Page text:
With the 2017 ladder based seeding, the issue is that lot of that is also more due to "luck" rather than "form". Ira212, the 2014 champion, is a good example of that, after his 5 games he is ranked 25th. Also lot of strong veteran players did not even record a game in the past 2.5 months yet. Elo is known to converge relatively slowly, in football they say in about 30 games, WOTR is also heavily influenced by luck, so I guess one would need also about 30 games to converge to a good estimate of one's strength. Very few have that that amount of games under their belt this year. Also there are players who just don't have time to play 30 games a year so their individual year rankings will never be accurate enough...

So I still believe, using the all time ranking is still the best alternative here.
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Andrew Poulter
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peterM22 wrote:
Maybe GamesJart will disagree


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Roy Subs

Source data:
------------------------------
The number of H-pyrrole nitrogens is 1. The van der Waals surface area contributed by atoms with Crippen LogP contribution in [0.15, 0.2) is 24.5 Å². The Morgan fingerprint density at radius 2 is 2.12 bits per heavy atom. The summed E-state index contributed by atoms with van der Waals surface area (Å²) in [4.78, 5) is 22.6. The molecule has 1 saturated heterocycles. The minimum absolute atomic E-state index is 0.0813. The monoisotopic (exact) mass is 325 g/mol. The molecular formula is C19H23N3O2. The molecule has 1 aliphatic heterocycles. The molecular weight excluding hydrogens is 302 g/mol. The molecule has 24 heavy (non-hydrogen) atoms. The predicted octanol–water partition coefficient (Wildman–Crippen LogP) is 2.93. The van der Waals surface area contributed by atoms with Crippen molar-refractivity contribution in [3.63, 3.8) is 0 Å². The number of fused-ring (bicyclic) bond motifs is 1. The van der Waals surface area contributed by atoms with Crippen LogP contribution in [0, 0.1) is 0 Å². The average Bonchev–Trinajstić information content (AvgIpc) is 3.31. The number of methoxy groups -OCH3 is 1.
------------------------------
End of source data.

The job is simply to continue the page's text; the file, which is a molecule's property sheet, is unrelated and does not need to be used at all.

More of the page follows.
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I agree with Andrew on that myself. Sure, it is not like tennis in that a person away from it for 3 years would probably not be a top tennis player, but some of the players in the top All Time rankings literally have less than 50 plays on the ladder over 7+ years!!! And that's often from a time when there was much less competitive understanding of the intracicies of the game, so that's a big issue.

I don't quite agree that people that started in 2016 and 2017 don't have a chance to be on the ladder. They all do. Every person has exactly the same chance to be on the 2017 ladder, all they need to do is play games. And if they don't have time etc, well, all ranking systems depend upon a person playing, and if they didn't have time to, that's just the way it goes. That year, they will just have a lower ranking in the tournament and that's all very fair and reasonable. The only requirement is to play games and anyone can do that. In that respect, using the All Time completely eliminates current form and makes it look quite unsporting. Events should be (and usually always are) about current form over the past year (and in fact, this *encourages* people to play more, as their current form then has some meaning, while using the All Time, your current form just means nothing really ...). From the options that Andrew mentions, I'd be less for using the 2016 ranking as that deincentives new players, so the 2017 only would be best (or, if it was possible to combine everything from Jan 2016 through to the start of the tournament that would also strongly incentivise and encourage people to play more). Using just the All Time has a kind of *numbing* effect on new players (and it did for me also when I started playing).